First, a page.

With her extensive experience in the continuum of care required for adults with brain injury, Dr. Zeiner has established outpatient centers for brain injury treatment in both the U.S. and Denmark.
She is a highly visible spokesperson for service personnel returning home with “hidden head trauma” and has appeared on NPR, California Connected, and the McNeil-Lehrer report. Her work has also been covered in Rolling Stone, the New York Sunday Times, National Geographic and the Ladies Home Journal. Dr. Zeiner is a graduate of USC with a doctorate from UC Berkeley and is one of the authors of the Veterans Health Initiative on Traumatic Brain Injury, an online CME course for physicians.
Working With Operation Iraqi Freedom (OIF)/Operation Enduring Freedom (OEF) Veterans and their Families: Key Issues and Clinical Dilemmas – Helena Young, Ph.D.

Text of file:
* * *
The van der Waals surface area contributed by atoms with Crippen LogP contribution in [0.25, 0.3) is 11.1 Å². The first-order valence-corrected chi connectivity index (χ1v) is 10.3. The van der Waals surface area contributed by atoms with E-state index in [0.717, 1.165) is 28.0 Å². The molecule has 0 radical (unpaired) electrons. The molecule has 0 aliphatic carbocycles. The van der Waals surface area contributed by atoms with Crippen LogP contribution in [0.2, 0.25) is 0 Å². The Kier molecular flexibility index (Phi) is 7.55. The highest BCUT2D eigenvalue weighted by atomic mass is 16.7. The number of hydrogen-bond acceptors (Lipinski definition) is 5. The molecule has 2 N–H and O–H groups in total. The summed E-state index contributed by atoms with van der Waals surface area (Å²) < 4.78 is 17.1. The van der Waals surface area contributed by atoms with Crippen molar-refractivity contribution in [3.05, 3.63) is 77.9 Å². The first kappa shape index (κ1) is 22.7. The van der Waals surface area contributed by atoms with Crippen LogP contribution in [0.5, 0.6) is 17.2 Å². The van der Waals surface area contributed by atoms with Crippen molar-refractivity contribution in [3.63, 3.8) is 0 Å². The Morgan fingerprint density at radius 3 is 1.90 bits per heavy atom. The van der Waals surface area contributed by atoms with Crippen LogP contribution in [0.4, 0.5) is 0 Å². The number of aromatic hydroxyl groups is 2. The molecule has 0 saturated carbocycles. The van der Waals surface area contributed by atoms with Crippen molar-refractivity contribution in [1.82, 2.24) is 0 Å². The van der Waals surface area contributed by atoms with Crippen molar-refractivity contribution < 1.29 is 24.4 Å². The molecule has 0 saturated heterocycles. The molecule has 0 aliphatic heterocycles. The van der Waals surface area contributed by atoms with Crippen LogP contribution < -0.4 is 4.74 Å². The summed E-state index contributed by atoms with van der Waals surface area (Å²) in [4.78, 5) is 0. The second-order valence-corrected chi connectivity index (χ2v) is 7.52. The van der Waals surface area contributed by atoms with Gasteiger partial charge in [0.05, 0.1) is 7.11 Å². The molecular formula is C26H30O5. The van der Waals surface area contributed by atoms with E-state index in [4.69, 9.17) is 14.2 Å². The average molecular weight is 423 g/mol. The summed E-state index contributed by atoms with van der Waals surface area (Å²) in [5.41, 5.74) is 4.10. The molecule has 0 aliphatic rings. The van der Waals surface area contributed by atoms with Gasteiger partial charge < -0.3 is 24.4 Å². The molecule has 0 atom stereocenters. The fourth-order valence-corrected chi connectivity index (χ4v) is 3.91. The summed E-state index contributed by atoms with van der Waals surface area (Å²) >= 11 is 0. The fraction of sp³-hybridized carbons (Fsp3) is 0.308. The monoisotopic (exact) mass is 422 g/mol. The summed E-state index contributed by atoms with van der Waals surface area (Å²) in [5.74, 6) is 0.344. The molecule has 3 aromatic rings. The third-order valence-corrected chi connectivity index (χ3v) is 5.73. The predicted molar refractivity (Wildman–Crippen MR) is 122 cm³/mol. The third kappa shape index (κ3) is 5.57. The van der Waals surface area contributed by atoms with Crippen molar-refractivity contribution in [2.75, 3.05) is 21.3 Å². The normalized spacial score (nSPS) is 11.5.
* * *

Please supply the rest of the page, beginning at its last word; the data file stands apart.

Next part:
This presentation considered the challenges faced by VA clinicians in addressing stress-related problems experienced by Iraq returnees in homecoming and redeployment. Topics discussed included client presentation, the effect on the family, administrative and clinical issues of concern to the redeploying veteran (e.g., are treatment decisions driven by whether the client is active duty vs. separated from service?), and gender issues. DoD and VA are collaborating in the evolution of treatment for the different forms and expressions of trauma in veterans of OEF/OIF. The DoD Risk and Resiliency Model, with a focus on the experience of war as transformative, will be introduced. Some focus for discussion of this new cohort of veterans might be finding a shared lexicon for the therapeutic encounter (i.e., how do we address issues of meaning related to spiritual trauma and grief in our work with young veterans?) In addition, we examined how to create a context of care that addresses issues of stigma (i.e., making the treatment environment acceptable by identifying and managing PTSD in the primary care setting; normalizing symptoms; using new technologies, such as virtual reality or telemedicine, to inspire veterans to treatment and to maintain them there). See Dr. Young’s presentation.